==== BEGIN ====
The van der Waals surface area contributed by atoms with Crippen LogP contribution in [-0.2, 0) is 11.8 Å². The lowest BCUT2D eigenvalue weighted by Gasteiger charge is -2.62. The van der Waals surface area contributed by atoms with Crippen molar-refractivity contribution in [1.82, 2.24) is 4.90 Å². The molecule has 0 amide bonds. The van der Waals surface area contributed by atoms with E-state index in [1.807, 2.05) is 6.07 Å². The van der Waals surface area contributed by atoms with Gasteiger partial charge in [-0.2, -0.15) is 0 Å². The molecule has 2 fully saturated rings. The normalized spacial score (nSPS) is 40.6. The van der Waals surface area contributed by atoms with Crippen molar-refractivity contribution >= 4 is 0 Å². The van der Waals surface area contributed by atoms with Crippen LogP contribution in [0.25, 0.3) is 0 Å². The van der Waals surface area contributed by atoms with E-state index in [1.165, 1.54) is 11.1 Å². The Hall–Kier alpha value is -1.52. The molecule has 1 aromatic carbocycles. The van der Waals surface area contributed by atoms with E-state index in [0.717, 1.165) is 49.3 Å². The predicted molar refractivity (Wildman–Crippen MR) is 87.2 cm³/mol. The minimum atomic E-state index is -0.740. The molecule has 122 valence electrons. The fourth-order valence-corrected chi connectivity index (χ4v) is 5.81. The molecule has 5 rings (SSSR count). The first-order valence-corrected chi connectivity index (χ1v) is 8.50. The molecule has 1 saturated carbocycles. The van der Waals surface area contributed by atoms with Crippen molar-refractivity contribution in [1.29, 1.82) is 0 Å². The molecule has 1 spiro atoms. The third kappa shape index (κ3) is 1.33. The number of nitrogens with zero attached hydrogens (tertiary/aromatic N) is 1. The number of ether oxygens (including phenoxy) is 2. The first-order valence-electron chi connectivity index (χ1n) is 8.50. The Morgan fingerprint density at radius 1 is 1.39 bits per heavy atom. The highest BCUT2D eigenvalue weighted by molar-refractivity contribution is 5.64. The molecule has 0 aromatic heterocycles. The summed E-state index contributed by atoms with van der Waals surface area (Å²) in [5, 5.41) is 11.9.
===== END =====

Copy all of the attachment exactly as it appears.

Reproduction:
The van der Waals surface area contributed by atoms with Crippen LogP contribution in [-0.2, 0) is 11.8 Å². The lowest BCUT2D eigenvalue weighted by Gasteiger charge is -2.62. The van der Waals surface area contributed by atoms with Crippen molar-refractivity contribution in [1.82, 2.24) is 4.90 Å². The molecule has 0 amide bonds. The van der Waals surface area contributed by atoms with E-state index in [1.807, 2.05) is 6.07 Å². The van der Waals surface area contributed by atoms with Gasteiger partial charge in [-0.2, -0.15) is 0 Å². The molecule has 2 fully saturated rings. The normalized spacial score (nSPS) is 40.6. The van der Waals surface area contributed by atoms with Crippen molar-refractivity contribution >= 4 is 0 Å². The van der Waals surface area contributed by atoms with Crippen LogP contribution in [0.25, 0.3) is 0 Å². The van der Waals surface area contributed by atoms with E-state index in [1.165, 1.54) is 11.1 Å². The Hall–Kier alpha value is -1.52. The molecule has 1 aromatic carbocycles. The van der Waals surface area contributed by atoms with E-state index in [0.717, 1.165) is 49.3 Å². The predicted molar refractivity (Wildman–Crippen MR) is 87.2 cm³/mol. The minimum atomic E-state index is -0.740. The molecule has 122 valence electrons. The fourth-order valence-corrected chi connectivity index (χ4v) is 5.81. The molecule has 5 rings (SSSR count). The first-order valence-corrected chi connectivity index (χ1v) is 8.50. The molecule has 1 saturated carbocycles. The van der Waals surface area contributed by atoms with Crippen molar-refractivity contribution in [1.29, 1.82) is 0 Å². The molecule has 1 spiro atoms. The third kappa shape index (κ3) is 1.33. The number of nitrogens with zero attached hydrogens (tertiary/aromatic N) is 1. The number of ether oxygens (including phenoxy) is 2. The first-order valence-electron chi connectivity index (χ1n) is 8.50. The Morgan fingerprint density at radius 1 is 1.39 bits per heavy atom. The highest BCUT2D eigenvalue weighted by molar-refractivity contribution is 5.64. The molecule has 0 aromatic heterocycles. The summed E-state index contributed by atoms with van der Waals surface area (Å²) in [5, 5.41) is 11.9.